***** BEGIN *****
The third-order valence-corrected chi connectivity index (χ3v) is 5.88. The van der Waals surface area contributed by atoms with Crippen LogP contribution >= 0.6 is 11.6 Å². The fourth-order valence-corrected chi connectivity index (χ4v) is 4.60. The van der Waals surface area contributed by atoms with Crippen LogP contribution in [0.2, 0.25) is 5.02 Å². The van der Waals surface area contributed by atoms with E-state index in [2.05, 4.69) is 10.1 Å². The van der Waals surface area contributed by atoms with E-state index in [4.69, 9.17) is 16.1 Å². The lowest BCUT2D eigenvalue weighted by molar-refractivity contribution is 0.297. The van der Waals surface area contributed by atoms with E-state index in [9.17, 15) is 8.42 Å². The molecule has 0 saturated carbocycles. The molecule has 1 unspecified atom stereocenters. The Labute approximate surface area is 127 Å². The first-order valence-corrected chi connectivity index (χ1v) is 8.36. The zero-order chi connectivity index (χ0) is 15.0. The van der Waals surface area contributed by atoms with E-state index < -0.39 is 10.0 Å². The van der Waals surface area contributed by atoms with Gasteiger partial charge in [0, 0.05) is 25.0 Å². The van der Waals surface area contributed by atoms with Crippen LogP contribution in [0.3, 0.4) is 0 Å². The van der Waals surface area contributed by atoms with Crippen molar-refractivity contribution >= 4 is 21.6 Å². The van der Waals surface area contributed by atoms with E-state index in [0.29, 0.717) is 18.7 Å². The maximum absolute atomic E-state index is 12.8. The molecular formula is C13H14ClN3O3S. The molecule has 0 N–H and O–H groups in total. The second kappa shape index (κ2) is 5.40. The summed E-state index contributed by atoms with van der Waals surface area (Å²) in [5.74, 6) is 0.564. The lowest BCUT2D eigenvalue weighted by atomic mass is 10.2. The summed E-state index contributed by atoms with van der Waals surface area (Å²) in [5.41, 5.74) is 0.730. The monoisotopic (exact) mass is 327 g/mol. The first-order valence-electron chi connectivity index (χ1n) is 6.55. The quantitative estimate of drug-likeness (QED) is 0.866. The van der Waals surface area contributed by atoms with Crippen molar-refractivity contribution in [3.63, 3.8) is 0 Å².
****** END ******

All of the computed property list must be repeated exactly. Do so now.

The third-order valence-corrected chi connectivity index (χ3v) is 5.88. The van der Waals surface area contributed by atoms with Crippen LogP contribution >= 0.6 is 11.6 Å². The fourth-order valence-corrected chi connectivity index (χ4v) is 4.60. The van der Waals surface area contributed by atoms with Crippen LogP contribution in [0.2, 0.25) is 5.02 Å². The van der Waals surface area contributed by atoms with E-state index in [2.05, 4.69) is 10.1 Å². The van der Waals surface area contributed by atoms with E-state index in [4.69, 9.17) is 16.1 Å². The lowest BCUT2D eigenvalue weighted by molar-refractivity contribution is 0.297. The van der Waals surface area contributed by atoms with E-state index in [9.17, 15) is 8.42 Å². The molecule has 0 saturated carbocycles. The molecule has 1 unspecified atom stereocenters. The Labute approximate surface area is 127 Å². The first-order valence-corrected chi connectivity index (χ1v) is 8.36. The zero-order chi connectivity index (χ0) is 15.0. The van der Waals surface area contributed by atoms with E-state index < -0.39 is 10.0 Å². The van der Waals surface area contributed by atoms with Gasteiger partial charge in [0, 0.05) is 25.0 Å². The van der Waals surface area contributed by atoms with Crippen LogP contribution in [0.3, 0.4) is 0 Å². The van der Waals surface area contributed by atoms with Crippen molar-refractivity contribution >= 4 is 21.6 Å². The van der Waals surface area contributed by atoms with E-state index in [0.29, 0.717) is 18.7 Å². The maximum absolute atomic E-state index is 12.8. The molecular formula is C13H14ClN3O3S. The molecule has 0 N–H and O–H groups in total. The second kappa shape index (κ2) is 5.40. The summed E-state index contributed by atoms with van der Waals surface area (Å²) in [5.74, 6) is 0.564. The lowest BCUT2D eigenvalue weighted by atomic mass is 10.2. The summed E-state index contributed by atoms with van der Waals surface area (Å²) in [5.41, 5.74) is 0.730. The monoisotopic (exact) mass is 327 g/mol. The first-order valence-electron chi connectivity index (χ1n) is 6.55. The quantitative estimate of drug-likeness (QED) is 0.866. The van der Waals surface area contributed by atoms with Crippen molar-refractivity contribution in [3.63, 3.8) is 0 Å².